Sally took off ahead of Victoria, her excitement causing her to nearly bounce with every step. Victoria smiled after the girl as she tried to keep up. This was why she did what she did. Why she risked her life night after night. To help little girls like Sally and her mother.
She led them down a darkened alley to a small door. Rats and mice scurried in the shadows. Victoria was no stranger to vermin, so she ignored them and ducked into the door behind Sally. Even though it was fairly dark outside due to the dreary weather, it still took a moment for her eyes to adjust to the gloom of the one-room apartment.
Slowly, she took in the sight . . . and smell. Oh, goodness. No one would ever be able to get well in this environment.
The woman in question lay on a palette in the far corner, so still Victoria wondered if she was even alive. Sally ran to her mother and knelt by her side.
“Mama,” she said, shaking the woman. “Mama, wake up. This lady has come to help.”
The tiniest slit of eye glimmered in the darkness of the room, and an infinitesimal smile came to the woman’s lips. Clearly, she was too weak to speak, though. If she was too weak to speak, there was no way Victoria could get her to the hospital, close as it was. She would simply have to pay house calls until the woman was better. How she would accomplish that with Fin on her tail was another matter entirely, but she would have to find a way—either that or let the woman die. And that was certainly not a choice she was willing to make.
“Sally, do you have any dry clothes? Or a dry blanket, perhaps?” The girl nodded. “Good. Get out of those wet things and wrap yourself up tight, all right. And whatever you do, don’t leave this place. I promise I’ll be back as soon as I can.”
Victoria went to Sally’s mother and put a hand to her forehead. Good God, she was on fire. “I’m going to take care of you and your daughter. Just hold on, all right?”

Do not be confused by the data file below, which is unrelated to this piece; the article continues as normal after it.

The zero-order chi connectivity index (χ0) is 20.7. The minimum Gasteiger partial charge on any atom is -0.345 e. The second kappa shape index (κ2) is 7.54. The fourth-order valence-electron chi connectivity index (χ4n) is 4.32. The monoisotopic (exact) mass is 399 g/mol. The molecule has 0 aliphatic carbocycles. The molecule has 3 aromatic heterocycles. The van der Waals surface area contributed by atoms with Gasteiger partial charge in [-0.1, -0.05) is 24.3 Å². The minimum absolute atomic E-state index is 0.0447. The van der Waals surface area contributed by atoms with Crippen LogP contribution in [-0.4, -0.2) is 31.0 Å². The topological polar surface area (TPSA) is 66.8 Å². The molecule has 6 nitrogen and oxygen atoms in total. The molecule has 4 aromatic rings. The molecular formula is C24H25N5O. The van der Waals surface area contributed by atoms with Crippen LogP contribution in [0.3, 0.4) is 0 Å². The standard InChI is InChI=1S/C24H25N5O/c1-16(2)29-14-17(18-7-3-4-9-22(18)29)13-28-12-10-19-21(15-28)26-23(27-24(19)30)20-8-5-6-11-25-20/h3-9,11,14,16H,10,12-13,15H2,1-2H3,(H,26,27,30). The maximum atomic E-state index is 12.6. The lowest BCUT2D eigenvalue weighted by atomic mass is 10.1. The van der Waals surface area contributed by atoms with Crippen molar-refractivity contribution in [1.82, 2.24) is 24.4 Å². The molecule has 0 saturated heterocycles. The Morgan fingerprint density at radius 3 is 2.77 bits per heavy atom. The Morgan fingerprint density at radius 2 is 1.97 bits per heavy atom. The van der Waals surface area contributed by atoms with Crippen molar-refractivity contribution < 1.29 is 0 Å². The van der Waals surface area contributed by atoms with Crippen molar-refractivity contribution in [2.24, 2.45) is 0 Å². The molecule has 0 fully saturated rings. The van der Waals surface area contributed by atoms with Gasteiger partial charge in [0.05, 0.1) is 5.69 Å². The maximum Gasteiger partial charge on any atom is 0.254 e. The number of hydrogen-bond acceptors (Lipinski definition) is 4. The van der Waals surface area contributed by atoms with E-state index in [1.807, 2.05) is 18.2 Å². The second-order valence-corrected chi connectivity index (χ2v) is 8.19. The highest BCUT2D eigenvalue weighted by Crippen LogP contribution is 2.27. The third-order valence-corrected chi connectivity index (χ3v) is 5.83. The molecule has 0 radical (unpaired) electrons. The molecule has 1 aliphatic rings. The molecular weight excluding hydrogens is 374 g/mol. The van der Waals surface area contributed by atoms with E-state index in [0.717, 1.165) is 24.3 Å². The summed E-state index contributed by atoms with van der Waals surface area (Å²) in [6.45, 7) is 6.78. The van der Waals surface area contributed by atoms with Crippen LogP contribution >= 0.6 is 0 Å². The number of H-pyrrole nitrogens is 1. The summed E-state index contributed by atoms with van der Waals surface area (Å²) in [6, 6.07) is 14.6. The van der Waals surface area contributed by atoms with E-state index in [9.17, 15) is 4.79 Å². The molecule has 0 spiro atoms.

The woman wasn’t able to give a response, but Victoria didn’t need one. She needed to leave and retrieve supplies and food for them.
Enough to last a day or two until she could come back.
Quickly, she left mother and daughter and darted out into the rain again. The hospital was only a few blocks away now, so she was there within minutes.
“Sarah!” she called as she hung her wet things in the entryway.
“Up here, miss!”
Victoria followed the sound of Sarah’s voice and found her with Anna and the new baby in the upstairs room.
“Oh, my,” she breathed as she looked at the small bundle.
“Healthy as can be, miss,” Anna said.
“And what about you, Anna? Are you feeling well?”
“Good.” Victoria turned back to Sarah. “And Molly? How is she?”
“Her fever spiked again last night, but she’s better this morning. Still not fit to care for anybody, but it ought not to be long before she can.”
Blast. Victoria had hoped for a miracle, but it was unrealistic to expect Molly would be completely better by now. It would probably be weeks.
“If there’s nothing urgent you need help with, Sarah, I must be on my way again.”
She explained about the little girl and her mother. “And my own mother is expecting me back soon. I’m so sorry,” she concluded. She truly hated to leave Sarah all alone, but what else was she to do?
“It’s all right,
. Mrs. Potts has been kind enough to offer to stop in and help when I need her. I’m inclined to take her up on it.”
“Oh, yes! Of course, Sarah!” Victoria felt much better now. “How generous of her.”
She left Sarah with a little money to run the hospital for the next few days, though her robbery had fallen through last night, so it wasn’t much.
Only a little of her own pin money.
The rest she would use to buy food for Sally and her mother.
Once she had gathered a few things from the hospital’s supply closet, she headed out into the rain again. Gil sat outside atop the carriage, waiting to take her home.